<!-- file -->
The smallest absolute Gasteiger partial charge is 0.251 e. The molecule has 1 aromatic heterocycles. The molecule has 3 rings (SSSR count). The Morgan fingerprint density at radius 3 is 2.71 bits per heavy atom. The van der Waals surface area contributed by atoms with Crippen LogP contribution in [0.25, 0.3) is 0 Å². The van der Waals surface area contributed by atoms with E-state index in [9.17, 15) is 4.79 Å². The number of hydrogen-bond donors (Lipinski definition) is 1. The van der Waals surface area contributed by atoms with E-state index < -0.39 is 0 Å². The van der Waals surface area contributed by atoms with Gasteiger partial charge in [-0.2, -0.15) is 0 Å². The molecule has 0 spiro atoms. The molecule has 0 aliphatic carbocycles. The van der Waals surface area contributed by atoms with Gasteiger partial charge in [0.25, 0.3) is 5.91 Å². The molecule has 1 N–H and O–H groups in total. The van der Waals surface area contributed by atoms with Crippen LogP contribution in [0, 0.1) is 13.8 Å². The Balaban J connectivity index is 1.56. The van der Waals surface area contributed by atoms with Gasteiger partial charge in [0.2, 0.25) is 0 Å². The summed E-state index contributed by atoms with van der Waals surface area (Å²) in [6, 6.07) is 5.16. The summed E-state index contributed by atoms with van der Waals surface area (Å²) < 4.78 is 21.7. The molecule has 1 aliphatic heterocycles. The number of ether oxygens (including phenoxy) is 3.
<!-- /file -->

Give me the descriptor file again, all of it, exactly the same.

The smallest absolute Gasteiger partial charge is 0.251 e. The molecule has 1 aromatic heterocycles. The molecule has 3 rings (SSSR count). The Morgan fingerprint density at radius 3 is 2.71 bits per heavy atom. The van der Waals surface area contributed by atoms with Crippen LogP contribution in [0.25, 0.3) is 0 Å². The van der Waals surface area contributed by atoms with E-state index in [9.17, 15) is 4.79 Å². The number of hydrogen-bond donors (Lipinski definition) is 1. The van der Waals surface area contributed by atoms with E-state index < -0.39 is 0 Å². The van der Waals surface area contributed by atoms with Gasteiger partial charge in [-0.2, -0.15) is 0 Å². The molecule has 0 spiro atoms. The molecule has 0 aliphatic carbocycles. The van der Waals surface area contributed by atoms with Gasteiger partial charge in [0.25, 0.3) is 5.91 Å². The molecule has 1 N–H and O–H groups in total. The van der Waals surface area contributed by atoms with Crippen LogP contribution in [0, 0.1) is 13.8 Å². The Balaban J connectivity index is 1.56. The van der Waals surface area contributed by atoms with Gasteiger partial charge in [0.2, 0.25) is 0 Å². The summed E-state index contributed by atoms with van der Waals surface area (Å²) in [6, 6.07) is 5.16. The summed E-state index contributed by atoms with van der Waals surface area (Å²) < 4.78 is 21.7. The molecule has 1 aliphatic heterocycles. The number of ether oxygens (including phenoxy) is 3.